Myanmar holds considerable promise, for businesses both domestic and foreign, as well as for development practitioners, confident of seeing a rapid transformation in economic conditions and quality of life in general. Nevertheless, while the country has attracted substantial interest from around the world, there are still many gaps in knowledge. In-depth information about the conditions facing the private sector, as well as the perspectives of the various members of the private sector, is still in the process of being uncovered.
The Asia-Pacific Trade and Investment Report (APTIR) is a recurrent publication prepared by the Trade and Investment Division of the United Nations Economic and Social Commission for Asia and the Pacific. It provides information on and independent analyses of trends and developments in: (a) intra- and inter-regional trade in goods and services; (b) foreign direct investment; (c) trade facilitation measures; (d) trade policy measures; and (e) preferential trade policies and agreements.
During the past three decades, the development of highly integrated global value chains in which products are supplied, manufactured and distributed across national boundaries have created a new form of division of labour among Asian economies, especially in North-East and South-East Asia. The rapid growth of global value chains has dramatically changed production patterns, international trade and foreign direct investment in the region, with a notable expansion of intraregional trade through multiple border crossings of parts and components.
The present document is based on the forthcoming Asia-Pacific Trade and Investment Report 2013 (henceforth the Report), which is the main substantive document prepared for the third session of the Committee on Trade and Investment. The Report comprises two parts. In the first part, there is a focus on trends and developments in trade in merchandise and commercial services, foreign direct investment flows, performance in trade facilitation, and reliance on preferential policies and trade agreements from an Asia-Pacific perspective.
ESCAP focuses on a number of areas of economic and social development in Asia and the Pacific. One of these is trade and investment – a vital engine for growth and integration. Recent decades have seen an enormous expansion in trade and investment flows in the Asia-Pacific region. Regional economies are increasingly part of global value chains. This has helped foster the economic dynamism that has lifted many from poverty and spread prosperity more widely. At the same time, however, too many individuals and communities remain excluded from the benefits of trade and investment.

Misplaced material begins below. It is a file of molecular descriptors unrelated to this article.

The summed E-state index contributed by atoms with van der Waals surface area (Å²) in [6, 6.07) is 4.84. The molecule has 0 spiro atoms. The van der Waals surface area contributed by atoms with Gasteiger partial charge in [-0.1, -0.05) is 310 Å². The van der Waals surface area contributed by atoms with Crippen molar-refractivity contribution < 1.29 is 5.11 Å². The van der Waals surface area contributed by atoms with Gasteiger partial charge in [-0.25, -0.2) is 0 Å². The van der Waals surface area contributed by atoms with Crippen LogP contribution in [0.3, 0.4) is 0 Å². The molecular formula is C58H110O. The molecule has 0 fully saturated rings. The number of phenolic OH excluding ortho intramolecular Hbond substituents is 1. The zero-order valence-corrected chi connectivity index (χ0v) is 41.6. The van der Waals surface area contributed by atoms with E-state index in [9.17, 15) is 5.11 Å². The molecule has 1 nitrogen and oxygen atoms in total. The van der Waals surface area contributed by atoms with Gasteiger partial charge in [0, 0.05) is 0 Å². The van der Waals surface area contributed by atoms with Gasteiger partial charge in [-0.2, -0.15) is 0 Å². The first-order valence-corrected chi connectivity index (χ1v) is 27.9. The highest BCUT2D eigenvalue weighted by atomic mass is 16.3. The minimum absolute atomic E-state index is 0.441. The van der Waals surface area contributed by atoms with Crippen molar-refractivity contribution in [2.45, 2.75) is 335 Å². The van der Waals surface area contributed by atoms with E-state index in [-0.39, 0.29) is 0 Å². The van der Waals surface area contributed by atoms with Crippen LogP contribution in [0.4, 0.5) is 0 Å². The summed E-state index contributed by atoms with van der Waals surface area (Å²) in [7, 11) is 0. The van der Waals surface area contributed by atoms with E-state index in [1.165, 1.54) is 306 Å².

Natural resources sectors such as mining, oil, gas, hydro, and forestry plantations are an integral component of most developing economies in the Asia-Pacific region, thereby making them attractive investment sectors for both transnational corporations (TNCs) and state-owned enterprises (SOEs).
Asia Pacific least developed countries attracted less than 1% of FDI inflows to the region, indicating strong growth potential.
Myanmar, which is one of the 13 least developed countries (LDCs) in Asia and the Pacific, is relatively rich in natural resources, has young workforce, and is close to the world’s most dynamic trading economies, including China and India. With an appropriate policy mix, improved business environment and a stable, but reformed political system, the country is expected to fulfill its considerable potential and move ahead with delivering on economic development.
The Asia-Pacific Trade and Investment Report (APTIR) is a recurrent publication prepared by the Trade and Investment Division. It aims to deepen understanding of regional trends and developments in trade and investment; emerging issues in trade, investment and trade facilitation policies; and impacts of these policies on countries’ abilities to meet the challenges of achieving inclusive and sustainable development. APTIR 2012 focuses on trends and developments in the economies of Asia and the Pacific in their post-recovery from the 2008-2009 crisis and trade collapse.
Small and medium enterprises (SMEs), including micro enterprises, have emerged as an engine of growth for most countries of Asia and the Pacific. Their contribution is well known particularly for increasing production, export and employment, and thus income generation. Above all, SMEs serve as a seed bed for enterprise development. Each country has evolved its own policy, institutional framework and support mechanism suiting its needs, stage of development, ethos, culture and understanding of SMEs role.